After bleaching comes a finishing process.  Cotton Incorporated explains that: “Because bleaching removes the natural finish, bleached cotton has high fiber-to-fiber friction. A lubricant and antistatic agent must be added to the fiber to allow it to be processed through the high-production web-forming equipment commonly used for nonwovens.”18   A common finishing solution is butoxyethyl stearate, BES.  Inhalation of BES can cause severe respiratory irritation, skin contact can cause irritation and even burns, and chronic exposure can cause liver and kidney damage.21  Urea-formaldehyde is another common finishing agent to reduce shrinkage and wrinkling.  Formaldehyde is a known carcinogen.  Possible short-term health effects when exposed to formaldehyde include wheezing, nausea, and skin irritation.22  “Cotton is a fiber designed by nature to absorb, and heat is used to lock finishes into the fiber.  When heat is applied, this molecule [urea-formaldehyde and other finishing products] expands and becomes permanently bound in the fiber.  It cannot be washed or dry cleaned out.”23

Most cotton products are then dyed to achieve bright, vivid colors.  Typically, the dyeing process requires a mordant, which helps the dye color fasten to the cotton fibers, making it color-fast so that it will not fade in the sun or when washed.  This also requires chemicals such as chromium and aluminum potassium sulfate.  These are hazardous when in contact with skin and eyes.  When inhaled, they cause irritation; when ingested, they can cause “mild abdominal cramping and nausea, to severe vomiting and hemorrhagic gastroenteritis depending on the concentration and amount ingested.”24

After the fabric is prepared, the dye is applied.  When used, many of these release aromatic amines such as benzidine and toluidine. In scientific studies, aromatic amines are known to cause mammary tumors.25 The waste water of dyebaths also often contain heavy metals, ammonia, and alkalai salts- many of which are toxic.  A global statistic shows that about 40% of dyes contain organically bound chlorine, a known carcinogen.  Even natural dyes are rarely low-impact, depending on the specific dye and mordant used.26

 
Throughout the conventional process, the cotton is layered with chemical after chemical.  Water and other cleaning agents are used to wash away the pesticides, the defoliants, the scouring agents, the bleach, and excess finish and dye, but with so much chemical use, it is difficult to eradicate all traces.  There is growing scientific evidence that such diseases and issues as asthma, birth defects, ADHD, autism, dyslexia, mental retardation, childhood leukemia, brain cancer, childhood obesity and type 2 diabetes are partly caused by “hazardous exposures in the modern environment.”27  Children, especially babies, are more susceptible to the toxic effects of the environment.  Their development is largely sensory.  Babies and toddlers are swaddled in cloth, crawl on the ground, and place objects in their mouths.   The Pesticide Action Network explains that, “When it comes to pesticides, children are among the most vulnerable. Pound for pound, they drink 2.5 times more water, eat 3-4 times more food, and breathe 2 times more air. They therefore absorb a higher concentration of pesticides than adults.”28  Children are most susceptible to the dangers that many of us do not worry about.  To provide a child with the best possible environment to grow and develop is of the utmost importance.  True organic industries embrace these concerns.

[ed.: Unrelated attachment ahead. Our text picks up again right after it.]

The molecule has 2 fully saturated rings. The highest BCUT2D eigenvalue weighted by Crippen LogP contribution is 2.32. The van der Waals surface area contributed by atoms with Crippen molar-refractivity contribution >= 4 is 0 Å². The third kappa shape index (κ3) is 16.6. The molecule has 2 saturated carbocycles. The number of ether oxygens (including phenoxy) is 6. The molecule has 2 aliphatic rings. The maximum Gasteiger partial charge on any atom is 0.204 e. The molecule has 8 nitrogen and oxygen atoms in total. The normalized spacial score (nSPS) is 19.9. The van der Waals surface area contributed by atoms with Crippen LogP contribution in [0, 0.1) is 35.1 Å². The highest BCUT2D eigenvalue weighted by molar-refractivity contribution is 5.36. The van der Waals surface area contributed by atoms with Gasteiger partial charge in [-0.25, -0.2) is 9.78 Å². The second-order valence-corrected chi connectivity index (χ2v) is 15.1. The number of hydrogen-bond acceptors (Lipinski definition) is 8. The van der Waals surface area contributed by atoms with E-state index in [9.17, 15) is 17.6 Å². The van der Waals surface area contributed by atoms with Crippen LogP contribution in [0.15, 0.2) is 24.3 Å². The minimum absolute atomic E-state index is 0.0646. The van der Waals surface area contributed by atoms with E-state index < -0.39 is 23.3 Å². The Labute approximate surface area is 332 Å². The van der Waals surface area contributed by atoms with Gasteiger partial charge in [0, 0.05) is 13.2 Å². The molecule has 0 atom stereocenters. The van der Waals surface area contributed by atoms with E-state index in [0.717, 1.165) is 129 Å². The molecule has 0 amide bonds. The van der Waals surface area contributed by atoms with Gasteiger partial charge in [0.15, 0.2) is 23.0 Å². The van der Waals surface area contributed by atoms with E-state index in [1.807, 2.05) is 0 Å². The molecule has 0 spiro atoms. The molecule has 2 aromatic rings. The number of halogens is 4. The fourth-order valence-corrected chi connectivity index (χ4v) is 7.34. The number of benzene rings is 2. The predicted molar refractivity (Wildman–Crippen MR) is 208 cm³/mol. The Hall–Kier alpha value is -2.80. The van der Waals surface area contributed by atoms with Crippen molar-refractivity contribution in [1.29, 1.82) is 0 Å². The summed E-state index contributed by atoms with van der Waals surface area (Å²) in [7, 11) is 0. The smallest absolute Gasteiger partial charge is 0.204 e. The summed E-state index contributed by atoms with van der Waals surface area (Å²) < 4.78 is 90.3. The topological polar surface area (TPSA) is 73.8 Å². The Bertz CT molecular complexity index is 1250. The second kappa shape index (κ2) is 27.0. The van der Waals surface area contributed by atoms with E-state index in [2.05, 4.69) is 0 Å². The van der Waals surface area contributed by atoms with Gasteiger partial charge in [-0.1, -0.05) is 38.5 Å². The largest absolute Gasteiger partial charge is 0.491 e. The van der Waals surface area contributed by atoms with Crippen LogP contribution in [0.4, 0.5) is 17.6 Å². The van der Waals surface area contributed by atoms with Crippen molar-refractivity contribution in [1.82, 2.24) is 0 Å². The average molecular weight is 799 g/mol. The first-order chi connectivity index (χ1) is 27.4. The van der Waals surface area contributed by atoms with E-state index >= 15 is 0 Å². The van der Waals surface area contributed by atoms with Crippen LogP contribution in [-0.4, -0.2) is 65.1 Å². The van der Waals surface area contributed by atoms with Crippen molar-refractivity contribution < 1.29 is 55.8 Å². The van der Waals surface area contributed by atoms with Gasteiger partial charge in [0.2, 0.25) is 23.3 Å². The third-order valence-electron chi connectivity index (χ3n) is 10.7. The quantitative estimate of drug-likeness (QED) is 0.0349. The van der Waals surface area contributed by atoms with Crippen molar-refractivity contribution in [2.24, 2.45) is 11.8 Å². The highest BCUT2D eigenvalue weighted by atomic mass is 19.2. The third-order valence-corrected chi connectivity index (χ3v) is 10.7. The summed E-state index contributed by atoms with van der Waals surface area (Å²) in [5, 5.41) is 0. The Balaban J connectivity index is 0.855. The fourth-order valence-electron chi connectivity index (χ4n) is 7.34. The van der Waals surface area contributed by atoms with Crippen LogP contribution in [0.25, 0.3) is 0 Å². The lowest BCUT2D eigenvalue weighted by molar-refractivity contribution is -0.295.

The Organic Difference
With organic cotton, the manner of growing and harvesting is similar to the process for conventional cotton.  The plants take the same seasons and biological methods to grow.  The organic mission is, however, is less concerned with cost and more concerned with producing crops and goods through environmentally-conscious and sustainable practices that also benefit the health of human consumers through the avoidance of toxic and irritating chemicals.  The USDA provides the accepted definition: 

Organic is a labeling term that indicates that the food or other agricultural product has been produced through approved methods that integrate cultural, biological, and mechanical practices that foster cycling of resources, promote ecological balance, and conserve biodiversity. Synthetic fertilizers, sewage sludge, irradiation, and genetic engineering may not be used.29